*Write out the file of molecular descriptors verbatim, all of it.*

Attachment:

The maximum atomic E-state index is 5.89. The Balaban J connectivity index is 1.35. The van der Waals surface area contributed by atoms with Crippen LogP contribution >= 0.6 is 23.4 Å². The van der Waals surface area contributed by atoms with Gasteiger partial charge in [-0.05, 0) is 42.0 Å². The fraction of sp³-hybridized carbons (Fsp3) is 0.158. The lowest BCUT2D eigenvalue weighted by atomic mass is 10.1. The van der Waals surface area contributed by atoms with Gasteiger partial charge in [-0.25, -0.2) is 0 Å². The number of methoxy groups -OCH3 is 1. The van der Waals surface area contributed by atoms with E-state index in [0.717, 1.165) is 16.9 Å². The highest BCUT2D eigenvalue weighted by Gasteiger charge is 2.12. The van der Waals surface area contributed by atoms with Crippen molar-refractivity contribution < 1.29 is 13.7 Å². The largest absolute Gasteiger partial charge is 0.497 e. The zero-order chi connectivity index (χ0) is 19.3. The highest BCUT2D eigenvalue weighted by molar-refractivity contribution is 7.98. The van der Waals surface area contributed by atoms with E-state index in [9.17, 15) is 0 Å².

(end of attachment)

The maximum atomic E-state index is 5.89. The Balaban J connectivity index is 1.35. The van der Waals surface area contributed by atoms with Crippen LogP contribution >= 0.6 is 23.4 Å². The van der Waals surface area contributed by atoms with Gasteiger partial charge in [-0.05, 0) is 42.0 Å². The fraction of sp³-hybridized carbons (Fsp3) is 0.158. The lowest BCUT2D eigenvalue weighted by atomic mass is 10.1. The van der Waals surface area contributed by atoms with Gasteiger partial charge in [-0.25, -0.2) is 0 Å². The number of methoxy groups -OCH3 is 1. The van der Waals surface area contributed by atoms with E-state index in [0.717, 1.165) is 16.9 Å². The highest BCUT2D eigenvalue weighted by Gasteiger charge is 2.12. The van der Waals surface area contributed by atoms with Crippen molar-refractivity contribution < 1.29 is 13.7 Å². The largest absolute Gasteiger partial charge is 0.497 e. The zero-order chi connectivity index (χ0) is 19.3. The highest BCUT2D eigenvalue weighted by molar-refractivity contribution is 7.98. The van der Waals surface area contributed by atoms with E-state index in [9.17, 15) is 0 Å².